Krag Jorgensen .30-40

This is a discussion on Krag Jorgensen .30-40 within the General Firearm Discussion forums, part of the Related Topics category; Here’s a sentimental favorite of mine, the .30-40 Krag, an all-American cartridge with a Norwegian delivery system. The .30-40 was the American entry into the ...

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Thread: Krag Jorgensen .30-40

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    Krag Jorgensen .30-40



    Here’s a sentimental favorite of mine, the .30-40 Krag, an all-American cartridge with a Norwegian delivery system. The .30-40 was the American entry into the growing number of “small-bore” cartridges fielded by the world powers in the closing decades of the 19th century. This ancient cartridge was effective in its day and still provides useful ballistics in this 21st century.

    France led the way in 1886 with an 8mm cartridge loaded with the first viable smokeless propellant. Introduced after trials cloaked in secrecy, this new cartridge development was said to be both smokeless and noiseless. Smokeless it effectively was but if anything it was likely louder than the old Gras rifles which it replaced. It offered higher velocities with attendant trajectory benefits. Germany, Great Britain, and other European powers scrambled to complete developmental work on concepts they were investigating in order to produce high-velocity small-bore cartridges of their own. These new “high-tech” “small-bore” cartridges when utilized in repeating rifles offered a tangible advantage to the army so equipped. France’s Lebel and Germany’s 1888 (Commission) rifle were tubular magazine repeaters. The more efficient box magazine rifles developed by American James Paris Lee and adopted by Great Britain, the initial box magazine designs provided by German Paul Mauser, and the Mannlicher system of the Austro-Hungarian Steyr rifle effectively rendered the slower loading tube magazine designs obsolete though they only emerged a few years before.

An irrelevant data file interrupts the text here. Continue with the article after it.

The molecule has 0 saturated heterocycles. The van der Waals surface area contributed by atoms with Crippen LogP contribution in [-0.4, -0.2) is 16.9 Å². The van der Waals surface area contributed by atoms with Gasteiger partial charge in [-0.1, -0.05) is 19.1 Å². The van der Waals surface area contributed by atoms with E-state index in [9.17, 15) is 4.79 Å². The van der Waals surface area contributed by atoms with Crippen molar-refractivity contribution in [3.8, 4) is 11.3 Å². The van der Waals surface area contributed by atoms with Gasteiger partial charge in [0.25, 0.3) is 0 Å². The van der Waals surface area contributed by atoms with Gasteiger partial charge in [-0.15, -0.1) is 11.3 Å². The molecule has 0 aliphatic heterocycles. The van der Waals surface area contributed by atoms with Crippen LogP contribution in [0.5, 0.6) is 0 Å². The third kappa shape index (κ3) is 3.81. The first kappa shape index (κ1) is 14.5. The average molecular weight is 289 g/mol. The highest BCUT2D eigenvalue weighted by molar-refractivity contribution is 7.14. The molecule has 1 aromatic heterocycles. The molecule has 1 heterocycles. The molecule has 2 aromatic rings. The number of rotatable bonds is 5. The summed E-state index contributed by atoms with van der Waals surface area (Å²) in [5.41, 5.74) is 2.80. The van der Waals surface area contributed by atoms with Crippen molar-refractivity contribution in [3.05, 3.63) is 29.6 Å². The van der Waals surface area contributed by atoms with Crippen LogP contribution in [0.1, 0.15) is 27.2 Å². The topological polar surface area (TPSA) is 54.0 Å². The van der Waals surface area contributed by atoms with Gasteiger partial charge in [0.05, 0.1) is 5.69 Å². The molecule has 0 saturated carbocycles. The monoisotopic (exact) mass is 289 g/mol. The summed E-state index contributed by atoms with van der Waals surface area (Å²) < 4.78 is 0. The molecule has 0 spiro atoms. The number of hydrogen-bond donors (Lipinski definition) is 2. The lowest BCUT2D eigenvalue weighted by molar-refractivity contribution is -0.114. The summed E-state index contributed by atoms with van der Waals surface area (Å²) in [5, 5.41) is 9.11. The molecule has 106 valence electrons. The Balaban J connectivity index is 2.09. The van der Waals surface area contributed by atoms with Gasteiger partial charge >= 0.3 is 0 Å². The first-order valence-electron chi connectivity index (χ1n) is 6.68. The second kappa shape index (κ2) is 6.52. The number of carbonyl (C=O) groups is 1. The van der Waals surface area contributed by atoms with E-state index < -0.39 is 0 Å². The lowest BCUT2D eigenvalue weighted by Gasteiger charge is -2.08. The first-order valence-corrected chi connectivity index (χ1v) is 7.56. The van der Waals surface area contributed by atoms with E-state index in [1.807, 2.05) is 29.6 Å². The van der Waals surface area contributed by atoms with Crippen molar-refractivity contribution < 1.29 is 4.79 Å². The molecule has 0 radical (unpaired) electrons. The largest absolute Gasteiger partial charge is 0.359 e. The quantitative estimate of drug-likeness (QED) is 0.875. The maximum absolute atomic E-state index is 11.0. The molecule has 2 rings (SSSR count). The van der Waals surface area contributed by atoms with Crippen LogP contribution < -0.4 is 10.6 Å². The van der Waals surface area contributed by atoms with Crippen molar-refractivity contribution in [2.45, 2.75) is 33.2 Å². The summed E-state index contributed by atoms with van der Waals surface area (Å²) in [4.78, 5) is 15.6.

Some ordnance minds of the times both here and abroad were skeptical of these new fangled high velocity small-bore cartridges and the repeating rifles in which they appeared. Cries of “too small to be effective” and “magazine fed rifles will cause troops to waste ammunition” rose from some quarters. There’s nothing new under the sun and arguments about .223/5.56NATO vs. ammunition using heavier projectiles of larger diameter are only the latest round in the continuing controversy over equipping soldiers with the best possible small arms. Yours truly opines that .22 bore military cartridges are too small and our own soldiers would be better served with something in the 6.5mm to .30 caliber range so likely fits in the group of those who hinder “progress”.

    The United States was just a few years behind all of this small-bore development and adoption activity among the advanced nations of the world. Hide-bound ordnance department officers, some of whom fought in the Civil War, thought the current Springfield single shot “trapdoor” rifle and carbine with a large, heavy .45 caliber bullet represented a perfectly good fighting weapon for the soldier. The Indians at Wounded Knee could have certainly considered the Trapdoor an "assault rifle". Despite the resistance from some quarters, cartridge development continued in our own ordnance department in the late 1880’s and early 1890’s, resulting in the .30-40, developed by 1892 but first fielded in 1894. Various repeating rifle designs had been solicited and evaluated in the search for the best delivery system for the cartridge under development.